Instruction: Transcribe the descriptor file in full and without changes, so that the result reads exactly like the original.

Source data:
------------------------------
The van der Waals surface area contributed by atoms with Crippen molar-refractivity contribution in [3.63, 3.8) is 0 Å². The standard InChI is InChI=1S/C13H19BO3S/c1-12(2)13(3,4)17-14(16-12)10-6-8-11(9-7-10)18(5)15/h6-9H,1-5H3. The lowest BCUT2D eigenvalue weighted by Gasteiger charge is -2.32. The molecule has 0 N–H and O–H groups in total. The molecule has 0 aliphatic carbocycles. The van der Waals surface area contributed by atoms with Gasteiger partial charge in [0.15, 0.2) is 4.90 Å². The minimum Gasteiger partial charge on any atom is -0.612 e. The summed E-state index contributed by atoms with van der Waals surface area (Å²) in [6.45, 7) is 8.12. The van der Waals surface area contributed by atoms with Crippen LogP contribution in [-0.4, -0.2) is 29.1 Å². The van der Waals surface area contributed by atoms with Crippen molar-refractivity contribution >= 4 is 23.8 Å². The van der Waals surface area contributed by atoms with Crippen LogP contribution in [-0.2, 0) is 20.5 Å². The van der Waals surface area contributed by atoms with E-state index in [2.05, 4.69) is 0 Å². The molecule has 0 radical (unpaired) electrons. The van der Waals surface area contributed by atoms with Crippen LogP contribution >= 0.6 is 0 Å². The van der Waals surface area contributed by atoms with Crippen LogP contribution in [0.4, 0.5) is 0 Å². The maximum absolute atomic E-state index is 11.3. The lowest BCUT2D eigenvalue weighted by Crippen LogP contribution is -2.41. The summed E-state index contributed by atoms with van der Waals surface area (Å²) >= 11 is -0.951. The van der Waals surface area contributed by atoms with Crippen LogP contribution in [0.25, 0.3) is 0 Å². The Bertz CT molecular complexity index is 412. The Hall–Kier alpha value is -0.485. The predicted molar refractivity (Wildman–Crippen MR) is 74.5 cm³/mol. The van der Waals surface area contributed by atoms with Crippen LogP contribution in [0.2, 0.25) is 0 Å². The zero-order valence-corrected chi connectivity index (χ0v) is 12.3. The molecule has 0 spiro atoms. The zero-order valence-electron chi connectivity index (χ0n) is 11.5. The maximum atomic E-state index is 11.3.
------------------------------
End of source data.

The van der Waals surface area contributed by atoms with Crippen molar-refractivity contribution in [3.63, 3.8) is 0 Å². The standard InChI is InChI=1S/C13H19BO3S/c1-12(2)13(3,4)17-14(16-12)10-6-8-11(9-7-10)18(5)15/h6-9H,1-5H3. The lowest BCUT2D eigenvalue weighted by Gasteiger charge is -2.32. The molecule has 0 N–H and O–H groups in total. The molecule has 0 aliphatic carbocycles. The van der Waals surface area contributed by atoms with Gasteiger partial charge in [0.15, 0.2) is 4.90 Å². The minimum Gasteiger partial charge on any atom is -0.612 e. The summed E-state index contributed by atoms with van der Waals surface area (Å²) in [6.45, 7) is 8.12. The van der Waals surface area contributed by atoms with Crippen LogP contribution in [-0.4, -0.2) is 29.1 Å². The van der Waals surface area contributed by atoms with Crippen molar-refractivity contribution >= 4 is 23.8 Å². The van der Waals surface area contributed by atoms with Crippen LogP contribution in [-0.2, 0) is 20.5 Å². The van der Waals surface area contributed by atoms with E-state index in [2.05, 4.69) is 0 Å². The molecule has 0 radical (unpaired) electrons. The van der Waals surface area contributed by atoms with Crippen LogP contribution >= 0.6 is 0 Å². The van der Waals surface area contributed by atoms with Crippen LogP contribution in [0.4, 0.5) is 0 Å². The maximum absolute atomic E-state index is 11.3. The lowest BCUT2D eigenvalue weighted by Crippen LogP contribution is -2.41. The summed E-state index contributed by atoms with van der Waals surface area (Å²) >= 11 is -0.951. The van der Waals surface area contributed by atoms with Crippen LogP contribution in [0.25, 0.3) is 0 Å². The Bertz CT molecular complexity index is 412. The Hall–Kier alpha value is -0.485. The predicted molar refractivity (Wildman–Crippen MR) is 74.5 cm³/mol. The van der Waals surface area contributed by atoms with Crippen LogP contribution in [0.2, 0.25) is 0 Å². The zero-order valence-corrected chi connectivity index (χ0v) is 12.3. The molecule has 0 spiro atoms. The zero-order valence-electron chi connectivity index (χ0n) is 11.5. The maximum atomic E-state index is 11.3.